It’s true, certain parts of our market are cooling off. We are seeing fewer multiple offers, fewer bidding wars, and fewer inspection concessions.
However, homes that are priced right and in great condition are selling, and in many cases, selling quickly.
As buyers feel the market cool a bit, it may cause them to want to wait. They sometimes feel like it’s a better choice to ‘wait and see what happens.’
The reality is, there is a real cost to waiting given two specific facts.
1. Interest rates will continue to rise
2. Prices will continue to rise
Interest rates are a little more than 0.5% higher than a year ago and experts predict them to be another 0.5% higher by this time next year.
Prices have been appreciating at roughly 10% per year for the last four years. Based on the numbers, we see that appreciation could be 5% per year for the next two years.
So, let’s look at a house priced at $450,000 today. If prices go up “only” 5% for the next 12 months, that home will cost $22,500 more in a year.
And, if rates go up another half percent, the monthly payment will be $206 higher. That’s an 11% increase!
In an environment of rising prices and rising rates, there is a real cost to “wait and see.”
With fall right around the corner many of us will be trekking up to Estes Park to see the Aspen leaves turning.
As you drive through Estes you may wonder “how’s the mountain market?”
Here are some fun facts about real estate in Estes Park.
- The average price today is $394,046 – not that different than Fort Collins.
- Average prices have gone up $60,000 in the last three years.
- Their market has about 300 sales per year- roughly a tenth of the amount in Fort Collins.
- If you were looking for a home in Estes between $300,000 and $500,000, you would have 15 to choose from.
Now you know about the Mountain Market!
After a very active (to say the least) spring and summer, the door has now opened for buyers in our market.
Buyers who were frustrated during the first half of the year with low inventory and bidding wars now realize a better environment. It’s time to step off the sidelines and take a fresh look at what the market has to offer.
The first piece of good news is that rates have dropped to near all-time lows. Rates today are 0.6% lower than they were on January 1st. What this means on a $400,000 home with a conventional loan is a monthly savings of $110!
The second piece of good news is that inventory levels are coming up. There are more homes on the market to pick from and lower demand because of seasonal slowing. Months of inventory in Larimer County markets have bounced up 20% to 33%.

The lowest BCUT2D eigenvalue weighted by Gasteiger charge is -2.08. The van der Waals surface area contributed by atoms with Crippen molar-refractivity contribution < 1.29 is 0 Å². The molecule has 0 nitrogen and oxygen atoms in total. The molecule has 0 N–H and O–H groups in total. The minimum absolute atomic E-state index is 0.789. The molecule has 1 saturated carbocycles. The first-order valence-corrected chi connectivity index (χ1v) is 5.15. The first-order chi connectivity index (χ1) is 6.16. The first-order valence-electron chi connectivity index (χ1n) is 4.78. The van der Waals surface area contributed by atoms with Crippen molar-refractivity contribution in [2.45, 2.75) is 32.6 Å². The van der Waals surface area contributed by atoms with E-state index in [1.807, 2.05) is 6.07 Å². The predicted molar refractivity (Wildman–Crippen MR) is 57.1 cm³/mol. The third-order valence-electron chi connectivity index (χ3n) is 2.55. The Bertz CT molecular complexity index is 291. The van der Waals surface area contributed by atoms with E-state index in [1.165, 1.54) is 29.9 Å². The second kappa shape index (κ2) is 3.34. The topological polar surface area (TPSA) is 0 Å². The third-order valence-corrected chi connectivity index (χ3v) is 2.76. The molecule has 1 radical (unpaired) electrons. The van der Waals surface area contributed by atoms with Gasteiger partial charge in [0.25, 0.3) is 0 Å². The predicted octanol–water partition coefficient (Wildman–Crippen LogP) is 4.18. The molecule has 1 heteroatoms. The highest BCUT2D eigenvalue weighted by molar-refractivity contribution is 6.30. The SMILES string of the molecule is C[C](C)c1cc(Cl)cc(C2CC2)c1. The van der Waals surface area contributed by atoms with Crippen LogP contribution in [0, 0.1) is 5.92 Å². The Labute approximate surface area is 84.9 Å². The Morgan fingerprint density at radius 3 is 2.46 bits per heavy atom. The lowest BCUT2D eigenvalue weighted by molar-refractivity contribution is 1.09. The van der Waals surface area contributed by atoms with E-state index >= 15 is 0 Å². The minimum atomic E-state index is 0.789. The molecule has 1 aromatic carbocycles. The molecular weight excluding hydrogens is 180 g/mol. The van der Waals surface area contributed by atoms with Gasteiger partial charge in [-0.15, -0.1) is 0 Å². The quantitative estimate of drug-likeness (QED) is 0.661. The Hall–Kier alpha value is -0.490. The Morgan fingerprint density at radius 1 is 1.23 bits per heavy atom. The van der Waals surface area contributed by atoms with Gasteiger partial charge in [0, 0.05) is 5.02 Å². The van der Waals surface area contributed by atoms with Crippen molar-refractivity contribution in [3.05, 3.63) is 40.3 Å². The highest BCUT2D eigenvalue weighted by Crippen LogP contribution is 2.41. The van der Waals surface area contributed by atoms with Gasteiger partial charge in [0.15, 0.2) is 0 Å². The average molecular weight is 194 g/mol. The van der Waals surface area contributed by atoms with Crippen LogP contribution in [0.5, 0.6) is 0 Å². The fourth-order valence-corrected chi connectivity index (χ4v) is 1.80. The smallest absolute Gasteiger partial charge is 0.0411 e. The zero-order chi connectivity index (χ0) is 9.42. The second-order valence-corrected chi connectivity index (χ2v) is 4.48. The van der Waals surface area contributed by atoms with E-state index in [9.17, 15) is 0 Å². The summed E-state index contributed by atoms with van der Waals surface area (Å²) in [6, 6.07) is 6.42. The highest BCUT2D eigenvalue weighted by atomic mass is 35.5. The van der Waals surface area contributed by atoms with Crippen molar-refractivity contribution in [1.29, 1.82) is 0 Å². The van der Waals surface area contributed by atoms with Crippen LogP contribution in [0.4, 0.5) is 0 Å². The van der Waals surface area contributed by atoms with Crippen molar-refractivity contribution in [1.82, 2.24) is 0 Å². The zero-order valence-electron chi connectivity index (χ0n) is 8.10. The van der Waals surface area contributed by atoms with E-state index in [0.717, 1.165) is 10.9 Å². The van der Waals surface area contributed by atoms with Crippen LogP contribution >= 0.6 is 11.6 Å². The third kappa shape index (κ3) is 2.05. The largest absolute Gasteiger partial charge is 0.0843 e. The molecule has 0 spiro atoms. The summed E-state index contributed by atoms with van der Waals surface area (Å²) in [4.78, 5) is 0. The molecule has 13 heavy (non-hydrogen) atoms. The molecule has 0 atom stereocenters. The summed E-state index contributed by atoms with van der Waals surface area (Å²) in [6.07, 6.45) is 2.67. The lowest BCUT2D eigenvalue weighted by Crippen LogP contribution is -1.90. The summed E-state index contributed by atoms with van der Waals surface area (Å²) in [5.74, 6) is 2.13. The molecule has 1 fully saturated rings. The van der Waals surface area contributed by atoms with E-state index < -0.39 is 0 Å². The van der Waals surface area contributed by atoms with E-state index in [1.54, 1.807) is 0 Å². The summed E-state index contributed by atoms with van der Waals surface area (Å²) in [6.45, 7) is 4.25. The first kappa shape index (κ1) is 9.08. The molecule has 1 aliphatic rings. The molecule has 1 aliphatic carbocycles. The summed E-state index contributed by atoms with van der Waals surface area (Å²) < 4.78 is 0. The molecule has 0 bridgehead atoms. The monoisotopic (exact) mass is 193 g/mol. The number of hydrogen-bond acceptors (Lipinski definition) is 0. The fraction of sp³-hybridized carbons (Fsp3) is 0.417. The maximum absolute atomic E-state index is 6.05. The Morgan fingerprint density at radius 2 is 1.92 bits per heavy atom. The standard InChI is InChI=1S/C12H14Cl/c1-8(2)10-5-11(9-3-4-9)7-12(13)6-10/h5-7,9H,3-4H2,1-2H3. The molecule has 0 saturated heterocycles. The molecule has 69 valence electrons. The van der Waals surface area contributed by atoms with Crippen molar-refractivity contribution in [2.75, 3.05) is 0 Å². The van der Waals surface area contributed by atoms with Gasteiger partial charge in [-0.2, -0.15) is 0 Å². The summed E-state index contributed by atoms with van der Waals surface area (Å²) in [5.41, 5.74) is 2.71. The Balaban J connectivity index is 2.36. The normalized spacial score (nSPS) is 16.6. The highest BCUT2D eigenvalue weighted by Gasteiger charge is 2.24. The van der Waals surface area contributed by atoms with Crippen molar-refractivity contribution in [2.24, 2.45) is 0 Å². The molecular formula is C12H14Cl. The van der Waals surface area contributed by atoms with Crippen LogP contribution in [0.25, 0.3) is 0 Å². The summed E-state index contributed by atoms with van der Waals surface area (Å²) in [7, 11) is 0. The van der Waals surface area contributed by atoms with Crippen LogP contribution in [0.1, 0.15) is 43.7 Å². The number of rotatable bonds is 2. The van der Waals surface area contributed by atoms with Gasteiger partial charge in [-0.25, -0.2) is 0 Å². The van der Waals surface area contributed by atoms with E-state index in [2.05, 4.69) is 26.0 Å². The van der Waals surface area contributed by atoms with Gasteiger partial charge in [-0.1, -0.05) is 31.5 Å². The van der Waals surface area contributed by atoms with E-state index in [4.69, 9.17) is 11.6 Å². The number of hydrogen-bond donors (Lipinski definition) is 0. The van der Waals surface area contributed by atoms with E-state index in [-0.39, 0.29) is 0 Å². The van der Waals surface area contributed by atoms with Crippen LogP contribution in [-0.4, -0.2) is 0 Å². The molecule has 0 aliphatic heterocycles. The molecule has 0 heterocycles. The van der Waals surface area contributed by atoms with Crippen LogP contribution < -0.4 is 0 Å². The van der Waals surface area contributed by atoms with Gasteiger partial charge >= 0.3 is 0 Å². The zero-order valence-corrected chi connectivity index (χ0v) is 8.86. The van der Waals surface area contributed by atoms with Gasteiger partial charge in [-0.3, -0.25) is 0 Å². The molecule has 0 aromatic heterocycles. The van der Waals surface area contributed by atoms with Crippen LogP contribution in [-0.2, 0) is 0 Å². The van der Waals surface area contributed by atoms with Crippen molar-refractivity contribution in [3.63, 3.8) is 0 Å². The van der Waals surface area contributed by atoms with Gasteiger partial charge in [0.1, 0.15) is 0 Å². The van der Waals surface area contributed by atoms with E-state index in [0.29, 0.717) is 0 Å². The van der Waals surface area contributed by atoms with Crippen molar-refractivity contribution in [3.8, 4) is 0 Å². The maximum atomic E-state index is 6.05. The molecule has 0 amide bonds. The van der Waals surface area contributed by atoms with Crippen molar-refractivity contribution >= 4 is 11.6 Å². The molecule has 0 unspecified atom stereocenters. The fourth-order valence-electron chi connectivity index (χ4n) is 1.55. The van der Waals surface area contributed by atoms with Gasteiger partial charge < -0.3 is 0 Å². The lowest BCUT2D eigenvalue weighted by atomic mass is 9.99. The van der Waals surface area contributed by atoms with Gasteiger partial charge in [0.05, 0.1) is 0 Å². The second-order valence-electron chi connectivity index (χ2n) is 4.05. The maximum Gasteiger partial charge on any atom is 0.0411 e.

August marks the end of the busy real estate selling season and the beginning of the traditional seasonal slowdown in our market.
The four months of April, May, June and July tend to produce 45% of the year's total sales. This is based on looking back at 5 years of data.
If 2016 holds true to form, the next five months from now until the end of the year will be progressively slower.
No surprise that December tends to be the slowest month with a third of the number of sales compared to a typical July.
Here's what we will be watching closely over the next few months – is this year's seasonal slowdown "normal", or, because the market has been so hot this year, is it breaking traditional trends.
We will be sure to keep you informed!
Our market is under-supplied. Plain and simple. There is a 1 to 2-month supply of homes across Northern Colorado. A balanced market would have 6 months.
Builders are faced with high land costs, high materials cost, high labor costs, high permitting costs and high water costs. It’s pretty much impossible, in most parts of our market, to deliver a new home under $400,000.
So, condominiums to the rescue right? Not so fast. Because of onerous construction defect laws, developers do not want to build multi-family, for sale product. It’s too risky. They’d rather build apartments.
Our market is under-supplied. Plain and simple.
This is really good news if you are a seller who wants to move up. This is especially good news if you are a seller of a condominium.
Contact us to find out what our under-supplied market has done to the value of your home. We’ll put together an Equity Snapshot which will show you, in detail, what your home is worth in today’s market. It’s valuable information to have whether you are thinking of selling or not. Just call 970-460-3033 or e-mail us at firstname.lastname@example.org.